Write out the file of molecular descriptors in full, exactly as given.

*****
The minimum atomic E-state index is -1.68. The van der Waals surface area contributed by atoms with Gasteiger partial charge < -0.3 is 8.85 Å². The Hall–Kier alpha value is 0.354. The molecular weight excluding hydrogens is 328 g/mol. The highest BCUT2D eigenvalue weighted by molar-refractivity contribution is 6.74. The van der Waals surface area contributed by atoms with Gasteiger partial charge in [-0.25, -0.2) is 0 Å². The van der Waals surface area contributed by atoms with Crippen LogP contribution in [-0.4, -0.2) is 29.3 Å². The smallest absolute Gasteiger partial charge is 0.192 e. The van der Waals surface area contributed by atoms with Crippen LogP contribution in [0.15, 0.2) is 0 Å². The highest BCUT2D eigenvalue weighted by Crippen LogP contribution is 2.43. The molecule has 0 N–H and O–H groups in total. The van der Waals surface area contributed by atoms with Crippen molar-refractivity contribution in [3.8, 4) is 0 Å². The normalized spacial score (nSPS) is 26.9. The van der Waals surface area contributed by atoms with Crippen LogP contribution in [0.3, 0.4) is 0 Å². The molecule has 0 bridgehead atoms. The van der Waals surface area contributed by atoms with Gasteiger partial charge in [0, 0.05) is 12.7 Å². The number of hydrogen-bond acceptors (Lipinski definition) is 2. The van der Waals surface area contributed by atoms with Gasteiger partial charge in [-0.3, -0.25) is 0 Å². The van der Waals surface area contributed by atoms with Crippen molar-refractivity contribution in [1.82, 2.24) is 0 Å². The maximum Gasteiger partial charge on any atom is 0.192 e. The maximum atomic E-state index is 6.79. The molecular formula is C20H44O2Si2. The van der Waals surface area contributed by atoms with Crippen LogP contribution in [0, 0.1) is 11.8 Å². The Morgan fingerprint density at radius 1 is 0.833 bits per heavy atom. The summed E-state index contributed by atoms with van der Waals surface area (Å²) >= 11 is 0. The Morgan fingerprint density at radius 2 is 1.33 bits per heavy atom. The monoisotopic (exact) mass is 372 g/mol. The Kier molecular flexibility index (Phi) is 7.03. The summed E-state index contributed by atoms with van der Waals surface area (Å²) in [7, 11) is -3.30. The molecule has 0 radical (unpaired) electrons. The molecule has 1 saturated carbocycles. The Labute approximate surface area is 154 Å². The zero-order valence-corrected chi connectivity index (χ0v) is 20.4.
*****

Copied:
The minimum atomic E-state index is -1.68. The van der Waals surface area contributed by atoms with Gasteiger partial charge < -0.3 is 8.85 Å². The Hall–Kier alpha value is 0.354. The molecular weight excluding hydrogens is 328 g/mol. The highest BCUT2D eigenvalue weighted by molar-refractivity contribution is 6.74. The van der Waals surface area contributed by atoms with Gasteiger partial charge in [-0.25, -0.2) is 0 Å². The van der Waals surface area contributed by atoms with Crippen LogP contribution in [-0.4, -0.2) is 29.3 Å². The smallest absolute Gasteiger partial charge is 0.192 e. The van der Waals surface area contributed by atoms with Crippen LogP contribution in [0.15, 0.2) is 0 Å². The highest BCUT2D eigenvalue weighted by Crippen LogP contribution is 2.43. The molecule has 0 N–H and O–H groups in total. The van der Waals surface area contributed by atoms with Crippen molar-refractivity contribution in [3.8, 4) is 0 Å². The normalized spacial score (nSPS) is 26.9. The van der Waals surface area contributed by atoms with Crippen LogP contribution in [0.3, 0.4) is 0 Å². The molecule has 0 bridgehead atoms. The van der Waals surface area contributed by atoms with Gasteiger partial charge in [0, 0.05) is 12.7 Å². The number of hydrogen-bond acceptors (Lipinski definition) is 2. The van der Waals surface area contributed by atoms with Gasteiger partial charge in [-0.3, -0.25) is 0 Å². The van der Waals surface area contributed by atoms with Crippen molar-refractivity contribution in [1.82, 2.24) is 0 Å². The maximum Gasteiger partial charge on any atom is 0.192 e. The maximum atomic E-state index is 6.79. The molecular formula is C20H44O2Si2. The van der Waals surface area contributed by atoms with Crippen LogP contribution in [0, 0.1) is 11.8 Å². The Morgan fingerprint density at radius 1 is 0.833 bits per heavy atom. The summed E-state index contributed by atoms with van der Waals surface area (Å²) >= 11 is 0. The Morgan fingerprint density at radius 2 is 1.33 bits per heavy atom. The monoisotopic (exact) mass is 372 g/mol. The Kier molecular flexibility index (Phi) is 7.03. The summed E-state index contributed by atoms with van der Waals surface area (Å²) in [7, 11) is -3.30. The molecule has 0 radical (unpaired) electrons. The molecule has 1 saturated carbocycles. The Labute approximate surface area is 154 Å². The zero-order valence-corrected chi connectivity index (χ0v) is 20.4.